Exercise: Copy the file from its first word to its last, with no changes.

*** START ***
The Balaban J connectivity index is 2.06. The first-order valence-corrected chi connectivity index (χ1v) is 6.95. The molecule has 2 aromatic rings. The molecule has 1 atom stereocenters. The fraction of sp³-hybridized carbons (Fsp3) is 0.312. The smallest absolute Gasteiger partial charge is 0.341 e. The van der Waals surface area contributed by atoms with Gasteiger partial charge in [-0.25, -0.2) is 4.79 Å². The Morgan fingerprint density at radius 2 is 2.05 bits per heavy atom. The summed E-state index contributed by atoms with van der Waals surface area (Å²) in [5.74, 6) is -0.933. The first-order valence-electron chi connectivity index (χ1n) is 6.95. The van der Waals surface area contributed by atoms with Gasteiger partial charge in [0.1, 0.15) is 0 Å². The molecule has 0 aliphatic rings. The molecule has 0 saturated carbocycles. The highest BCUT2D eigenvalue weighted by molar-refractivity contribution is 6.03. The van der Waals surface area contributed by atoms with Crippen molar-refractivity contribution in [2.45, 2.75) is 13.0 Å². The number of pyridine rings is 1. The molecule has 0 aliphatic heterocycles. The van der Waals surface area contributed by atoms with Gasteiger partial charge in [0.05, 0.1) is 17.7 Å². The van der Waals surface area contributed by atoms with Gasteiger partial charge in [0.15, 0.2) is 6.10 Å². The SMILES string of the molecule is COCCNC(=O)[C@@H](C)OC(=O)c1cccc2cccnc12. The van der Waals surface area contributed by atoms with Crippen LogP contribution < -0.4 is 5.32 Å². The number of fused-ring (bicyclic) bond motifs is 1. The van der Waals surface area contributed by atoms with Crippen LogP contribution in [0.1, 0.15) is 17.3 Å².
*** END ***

The Balaban J connectivity index is 2.06. The first-order valence-corrected chi connectivity index (χ1v) is 6.95. The molecule has 2 aromatic rings. The molecule has 1 atom stereocenters. The fraction of sp³-hybridized carbons (Fsp3) is 0.312. The smallest absolute Gasteiger partial charge is 0.341 e. The van der Waals surface area contributed by atoms with Gasteiger partial charge in [-0.25, -0.2) is 4.79 Å². The Morgan fingerprint density at radius 2 is 2.05 bits per heavy atom. The summed E-state index contributed by atoms with van der Waals surface area (Å²) in [5.74, 6) is -0.933. The first-order valence-electron chi connectivity index (χ1n) is 6.95. The van der Waals surface area contributed by atoms with Gasteiger partial charge in [0.1, 0.15) is 0 Å². The molecule has 0 aliphatic rings. The molecule has 0 saturated carbocycles. The highest BCUT2D eigenvalue weighted by molar-refractivity contribution is 6.03. The van der Waals surface area contributed by atoms with Crippen molar-refractivity contribution in [2.45, 2.75) is 13.0 Å². The number of pyridine rings is 1. The molecule has 0 aliphatic heterocycles. The van der Waals surface area contributed by atoms with Gasteiger partial charge in [0.05, 0.1) is 17.7 Å². The van der Waals surface area contributed by atoms with Gasteiger partial charge in [0.15, 0.2) is 6.10 Å². The SMILES string of the molecule is COCCNC(=O)[C@@H](C)OC(=O)c1cccc2cccnc12. The van der Waals surface area contributed by atoms with Crippen LogP contribution < -0.4 is 5.32 Å². The number of fused-ring (bicyclic) bond motifs is 1. The van der Waals surface area contributed by atoms with Crippen LogP contribution in [0.1, 0.15) is 17.3 Å².